The Intern had a hilars guest post the other day about how writers used to have more depth and suffering and had to spend hours hunched over a typewriter, which somehow all meant that they more accurately and timelessly captured the sufferings and longings of the human spirit. Paraphrasing here, obviously.
I admit, I'm a victim of the times. My handy dandy netbook is with me at all times (not that I wouldn't have carried around a full size typewriter back in the day, especially if it came with a trendy messenger bag), I've got several computers at home, and I've pretty much eschewed using my hand to "write" things all together. It cramps when I try to write a grocery list. And now I've stepped into the ultimate (nothing will ever be more ultimate!) frontier: I bought a smart phone. Well, the P-i-C nicked it for me (or should have, at least, who pays for things nowadays?)
I had a Blackberry before, but that was more like an idiot savant phone. It could do some things brilliantly - texting was a dream - but acted like a total dunce for most other things. As in, "what? You want to look at a webpage? What's a webpage? We no wanna look at webpage, blah. More cookies!" And then it would get mad when I had to explain that webpage cookies didn't come with chocolate chips.
But my new phone, oh, my new phone is a glory. It's got a touchscreen, a slide out QWERTY keyboard, Windows Mobile (don't look at me like that, I use Windows all day, I understand it), and lots of other cool shiny yum yums. Best of all? Word. Mobile. Bitches. I've already got two WIPs on the phone and I'm thinking of starting an Ideas folder so I can slap those babies down no matter where I am. It's glorious, kiddies, simply glorious.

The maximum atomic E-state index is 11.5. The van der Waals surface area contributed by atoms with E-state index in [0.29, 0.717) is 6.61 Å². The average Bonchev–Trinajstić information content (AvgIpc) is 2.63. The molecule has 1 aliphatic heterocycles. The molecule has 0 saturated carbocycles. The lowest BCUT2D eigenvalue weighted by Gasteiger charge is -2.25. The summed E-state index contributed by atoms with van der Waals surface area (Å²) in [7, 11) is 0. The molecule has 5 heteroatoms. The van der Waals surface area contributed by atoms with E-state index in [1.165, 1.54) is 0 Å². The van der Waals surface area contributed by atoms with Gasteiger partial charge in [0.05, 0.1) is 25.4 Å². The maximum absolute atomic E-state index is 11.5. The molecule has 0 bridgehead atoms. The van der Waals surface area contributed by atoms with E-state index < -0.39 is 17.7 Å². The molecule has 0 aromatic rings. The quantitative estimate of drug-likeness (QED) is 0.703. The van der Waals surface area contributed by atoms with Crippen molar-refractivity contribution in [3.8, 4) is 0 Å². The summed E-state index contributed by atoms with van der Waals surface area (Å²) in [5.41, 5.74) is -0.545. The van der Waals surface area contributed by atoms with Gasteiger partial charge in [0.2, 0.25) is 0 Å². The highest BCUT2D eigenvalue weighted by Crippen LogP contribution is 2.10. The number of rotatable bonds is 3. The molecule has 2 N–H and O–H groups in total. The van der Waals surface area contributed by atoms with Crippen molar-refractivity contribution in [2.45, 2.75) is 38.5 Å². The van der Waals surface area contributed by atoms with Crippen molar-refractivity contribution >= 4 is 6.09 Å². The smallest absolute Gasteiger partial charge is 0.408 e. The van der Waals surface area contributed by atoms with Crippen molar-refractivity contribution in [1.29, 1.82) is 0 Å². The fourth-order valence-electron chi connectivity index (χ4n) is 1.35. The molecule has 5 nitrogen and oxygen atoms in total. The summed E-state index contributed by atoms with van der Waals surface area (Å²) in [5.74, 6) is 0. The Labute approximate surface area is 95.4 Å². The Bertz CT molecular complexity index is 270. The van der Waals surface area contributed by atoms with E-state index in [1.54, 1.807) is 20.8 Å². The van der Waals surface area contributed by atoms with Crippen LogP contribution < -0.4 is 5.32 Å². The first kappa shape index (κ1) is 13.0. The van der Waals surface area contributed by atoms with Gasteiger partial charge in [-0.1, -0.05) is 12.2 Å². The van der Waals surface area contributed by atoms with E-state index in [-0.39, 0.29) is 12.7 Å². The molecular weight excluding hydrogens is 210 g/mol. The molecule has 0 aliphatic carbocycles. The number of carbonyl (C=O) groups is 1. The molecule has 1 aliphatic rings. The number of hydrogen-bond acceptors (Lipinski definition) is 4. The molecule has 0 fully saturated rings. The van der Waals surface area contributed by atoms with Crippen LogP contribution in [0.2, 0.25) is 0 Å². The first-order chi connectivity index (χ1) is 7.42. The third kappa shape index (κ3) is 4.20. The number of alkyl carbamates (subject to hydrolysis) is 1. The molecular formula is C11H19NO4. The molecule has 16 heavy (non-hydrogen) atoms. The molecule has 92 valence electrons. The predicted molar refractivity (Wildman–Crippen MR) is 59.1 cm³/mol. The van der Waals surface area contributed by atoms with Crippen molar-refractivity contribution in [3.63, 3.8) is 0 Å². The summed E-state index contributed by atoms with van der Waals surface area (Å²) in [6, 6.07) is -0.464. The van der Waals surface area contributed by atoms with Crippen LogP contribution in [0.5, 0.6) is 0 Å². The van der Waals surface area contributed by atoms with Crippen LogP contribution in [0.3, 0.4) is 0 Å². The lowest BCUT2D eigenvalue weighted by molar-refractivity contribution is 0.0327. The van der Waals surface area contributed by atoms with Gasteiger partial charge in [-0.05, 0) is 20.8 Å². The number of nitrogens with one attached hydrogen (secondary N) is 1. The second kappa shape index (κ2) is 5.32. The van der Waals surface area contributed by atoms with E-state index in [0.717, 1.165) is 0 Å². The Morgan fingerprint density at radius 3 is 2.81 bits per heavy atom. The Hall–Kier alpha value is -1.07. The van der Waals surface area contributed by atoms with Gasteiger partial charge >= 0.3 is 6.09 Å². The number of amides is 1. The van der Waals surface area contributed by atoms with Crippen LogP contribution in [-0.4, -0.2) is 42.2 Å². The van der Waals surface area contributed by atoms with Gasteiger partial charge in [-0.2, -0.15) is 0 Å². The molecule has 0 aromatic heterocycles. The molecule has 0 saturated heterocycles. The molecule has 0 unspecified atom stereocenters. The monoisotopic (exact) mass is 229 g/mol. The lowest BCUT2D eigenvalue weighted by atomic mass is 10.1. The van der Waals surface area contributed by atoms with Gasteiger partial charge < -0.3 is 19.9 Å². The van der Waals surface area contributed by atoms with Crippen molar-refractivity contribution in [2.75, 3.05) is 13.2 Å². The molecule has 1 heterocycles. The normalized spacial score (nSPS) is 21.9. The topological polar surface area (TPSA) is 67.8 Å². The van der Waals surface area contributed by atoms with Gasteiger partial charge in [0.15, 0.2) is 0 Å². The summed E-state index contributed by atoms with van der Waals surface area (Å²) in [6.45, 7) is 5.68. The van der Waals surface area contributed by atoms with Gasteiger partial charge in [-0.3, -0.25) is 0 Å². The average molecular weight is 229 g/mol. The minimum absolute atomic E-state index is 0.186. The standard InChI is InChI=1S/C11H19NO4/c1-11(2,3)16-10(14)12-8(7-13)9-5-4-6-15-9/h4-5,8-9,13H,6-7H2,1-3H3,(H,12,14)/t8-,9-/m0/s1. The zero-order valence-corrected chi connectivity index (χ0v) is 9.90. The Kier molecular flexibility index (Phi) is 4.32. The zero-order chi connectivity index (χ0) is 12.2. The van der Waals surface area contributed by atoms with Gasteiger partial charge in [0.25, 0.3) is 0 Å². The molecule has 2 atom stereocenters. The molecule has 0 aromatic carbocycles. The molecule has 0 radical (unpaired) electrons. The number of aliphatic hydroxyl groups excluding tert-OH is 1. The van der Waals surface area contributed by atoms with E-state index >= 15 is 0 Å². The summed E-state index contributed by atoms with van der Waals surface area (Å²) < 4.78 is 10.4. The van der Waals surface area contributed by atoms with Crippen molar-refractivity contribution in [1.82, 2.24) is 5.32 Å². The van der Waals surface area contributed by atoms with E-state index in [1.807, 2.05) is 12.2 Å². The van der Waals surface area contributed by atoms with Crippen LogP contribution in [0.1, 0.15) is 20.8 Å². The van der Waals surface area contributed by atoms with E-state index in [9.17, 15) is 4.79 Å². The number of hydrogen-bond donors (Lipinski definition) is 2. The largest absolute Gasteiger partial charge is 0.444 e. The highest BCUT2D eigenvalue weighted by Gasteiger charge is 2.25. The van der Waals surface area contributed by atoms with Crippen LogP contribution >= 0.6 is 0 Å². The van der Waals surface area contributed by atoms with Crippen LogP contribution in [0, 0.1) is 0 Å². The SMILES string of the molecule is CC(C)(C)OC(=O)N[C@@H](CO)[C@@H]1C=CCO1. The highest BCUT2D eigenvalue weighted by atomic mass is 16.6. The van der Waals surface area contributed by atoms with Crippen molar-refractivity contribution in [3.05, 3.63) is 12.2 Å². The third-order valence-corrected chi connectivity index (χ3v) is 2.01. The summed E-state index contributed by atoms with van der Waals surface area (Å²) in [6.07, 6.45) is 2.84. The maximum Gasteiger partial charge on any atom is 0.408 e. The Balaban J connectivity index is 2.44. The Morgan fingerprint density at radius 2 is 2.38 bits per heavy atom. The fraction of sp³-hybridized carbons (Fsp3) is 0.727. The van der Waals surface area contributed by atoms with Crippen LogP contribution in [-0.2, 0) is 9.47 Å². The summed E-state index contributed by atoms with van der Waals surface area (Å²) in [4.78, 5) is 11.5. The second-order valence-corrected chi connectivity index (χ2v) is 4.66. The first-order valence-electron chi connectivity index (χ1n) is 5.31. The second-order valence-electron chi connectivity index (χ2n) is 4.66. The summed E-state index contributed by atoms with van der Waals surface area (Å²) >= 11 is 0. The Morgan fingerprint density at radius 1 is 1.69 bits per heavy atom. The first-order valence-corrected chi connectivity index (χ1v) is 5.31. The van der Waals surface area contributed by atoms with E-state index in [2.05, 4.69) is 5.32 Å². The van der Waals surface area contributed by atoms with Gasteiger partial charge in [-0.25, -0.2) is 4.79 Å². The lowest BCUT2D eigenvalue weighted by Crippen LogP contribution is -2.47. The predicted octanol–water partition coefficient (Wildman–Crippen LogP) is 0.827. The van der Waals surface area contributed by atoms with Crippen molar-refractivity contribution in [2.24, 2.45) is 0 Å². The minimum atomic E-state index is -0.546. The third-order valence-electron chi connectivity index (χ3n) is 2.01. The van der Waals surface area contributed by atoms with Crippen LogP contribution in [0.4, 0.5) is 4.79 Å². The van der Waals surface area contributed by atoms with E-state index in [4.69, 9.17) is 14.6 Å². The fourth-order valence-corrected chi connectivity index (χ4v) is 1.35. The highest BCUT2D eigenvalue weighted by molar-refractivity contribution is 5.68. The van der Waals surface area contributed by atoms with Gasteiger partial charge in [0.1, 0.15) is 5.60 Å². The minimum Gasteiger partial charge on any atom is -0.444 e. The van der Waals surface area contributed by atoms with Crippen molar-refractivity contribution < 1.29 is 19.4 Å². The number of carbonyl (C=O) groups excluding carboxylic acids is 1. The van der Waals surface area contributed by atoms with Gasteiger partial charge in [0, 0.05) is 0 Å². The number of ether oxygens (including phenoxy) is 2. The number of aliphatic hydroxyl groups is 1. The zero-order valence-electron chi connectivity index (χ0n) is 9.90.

Does this make me a more craptastic writer? Would I have given up if I'd had to write these words out by hand, or throw away an entire page if I typed a letter wrong? Would I have pulled a Nicholson in The Shining and killed my entire family by now (pretty sure he went crazy after running out of white out)? It's hard to say what makes a writer great, or how the ease of writing affects that greatness. Like maybe if Salinger had a laptop he wouldn't have been so, to borrow a phrase, batshit crazy (my crazyometer says no). Or maybe he wouldn't have written such a classic novel that has spanned generations and still speaks to today's youth.
To step on a soapbox for a moment, technology has greatly enhanced the baseline knowledge of the world and brought opportunities to cultures and communities that never would have existed without it. It's also helped us cause a buttload more destruction to a lot of people in a much more concentrated timeline. World War I was so particularly devastating because of advancing technology in weaponry. So, a little bit of column good, a little bit of column bad.
But what has it done to writers? In a way, it's made even the worst of us better by creating a community (hi!) where writers of all levels can come together and share their knowledge. I've said it before and I'll say it again, my writing has vastly improved just by perusing blogs that offer good, solid advice on common novice mistakes. It's also brought us closer to the elusive elite of agents and editors, and given us insight into their decision-making process and their preferences. And it's given us a deeper understanding of all cultures by bringing them right into our homes even when we can't go out there to see them for ourselves.
So maybe we're not drinking ourselves into a suicidal stupor while penning the next great American novel, but the world has changed. The sufferings of our predecessors are not our sufferings. Writers have adapted to the world around them, crawled out of their shells a little into the overly bright light of day, and we're all better for it. Or we can at least join a Facebook group about it.